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I've published three charts (and numerous commentaries) over the past two months that suggested the U.S. labor market (and the economy more generally) is in worse shape than many on Wall Street, in Washington, and in the media would have us believe.

In "Not So Encouraging," I highlighted the fact that a relatively sharp deceleration in the rate of productivity growth -- like we've seen recently -- has, except on two occasions over the past five decades, preceded or been associated with a slowdown in the pace of hiring.

Productivityvspayrolls
In "Divergent Reality," I posited that there are only two explanations for the incredible divergence we've seen in recent years. Either 1) the payroll data or sentiment readings are highly suspect (as to which is more likely, I would note that only the former is compiled by the U.S. government); or, 2) the quality of the jobs that many people have nowadays is significantly less than it was before the recession "ended."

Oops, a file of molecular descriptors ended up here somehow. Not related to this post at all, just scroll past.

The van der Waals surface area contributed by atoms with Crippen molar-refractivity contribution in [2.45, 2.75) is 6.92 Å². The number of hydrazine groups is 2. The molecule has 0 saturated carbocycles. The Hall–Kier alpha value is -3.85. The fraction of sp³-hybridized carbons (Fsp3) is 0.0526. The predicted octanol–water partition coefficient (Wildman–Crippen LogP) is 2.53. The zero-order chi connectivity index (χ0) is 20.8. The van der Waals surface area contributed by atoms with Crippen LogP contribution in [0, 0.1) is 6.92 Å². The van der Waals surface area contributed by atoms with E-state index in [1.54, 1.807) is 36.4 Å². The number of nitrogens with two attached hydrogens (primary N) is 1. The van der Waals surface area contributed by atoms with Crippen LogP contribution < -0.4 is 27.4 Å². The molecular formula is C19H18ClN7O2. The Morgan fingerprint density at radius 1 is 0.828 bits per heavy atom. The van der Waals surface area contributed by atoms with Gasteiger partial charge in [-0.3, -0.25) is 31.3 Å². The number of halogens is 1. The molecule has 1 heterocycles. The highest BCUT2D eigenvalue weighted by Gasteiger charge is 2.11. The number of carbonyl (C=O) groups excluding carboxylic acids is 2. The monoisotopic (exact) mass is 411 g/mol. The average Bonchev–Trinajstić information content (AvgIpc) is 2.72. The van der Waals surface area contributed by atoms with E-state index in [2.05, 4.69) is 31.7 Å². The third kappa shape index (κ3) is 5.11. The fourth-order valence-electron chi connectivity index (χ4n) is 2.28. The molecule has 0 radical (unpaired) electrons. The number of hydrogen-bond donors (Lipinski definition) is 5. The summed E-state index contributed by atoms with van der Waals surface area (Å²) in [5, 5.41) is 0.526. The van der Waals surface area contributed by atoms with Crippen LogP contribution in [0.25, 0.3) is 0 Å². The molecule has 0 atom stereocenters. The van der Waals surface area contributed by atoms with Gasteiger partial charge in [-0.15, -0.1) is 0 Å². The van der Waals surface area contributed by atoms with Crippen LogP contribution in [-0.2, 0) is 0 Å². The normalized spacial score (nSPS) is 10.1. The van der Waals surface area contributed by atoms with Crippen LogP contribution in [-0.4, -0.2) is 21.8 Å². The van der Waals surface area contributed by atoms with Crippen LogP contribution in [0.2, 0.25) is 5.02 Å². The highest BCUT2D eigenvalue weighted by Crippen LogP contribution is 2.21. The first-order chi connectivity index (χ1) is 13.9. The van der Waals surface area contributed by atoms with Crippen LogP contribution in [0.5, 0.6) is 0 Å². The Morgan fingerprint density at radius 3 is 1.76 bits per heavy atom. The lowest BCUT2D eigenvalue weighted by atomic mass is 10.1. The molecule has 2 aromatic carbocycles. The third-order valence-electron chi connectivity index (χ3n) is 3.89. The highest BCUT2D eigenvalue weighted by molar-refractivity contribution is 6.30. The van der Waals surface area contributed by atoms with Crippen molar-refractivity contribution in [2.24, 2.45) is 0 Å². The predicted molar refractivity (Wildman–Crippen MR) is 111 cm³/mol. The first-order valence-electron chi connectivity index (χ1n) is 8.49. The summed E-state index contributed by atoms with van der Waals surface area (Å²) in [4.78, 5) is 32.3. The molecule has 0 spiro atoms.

Consumersentimentvsemployment
In "Weak Equals Weak," I noted that five decades of data suggest ("unexpectedly") weak durable goods orders will soon translate into ("unexpectedly") weak employment conditions.

Durablegoodspayrolls
And yet, despite these and other warning signs, economists were once again surprised by data -- namely, Friday morning's jobs report -- that was anything but robust.

Tell me again: why are they considered the "experts"?

Source: Why Were Economists Surprised Again By Weak Data?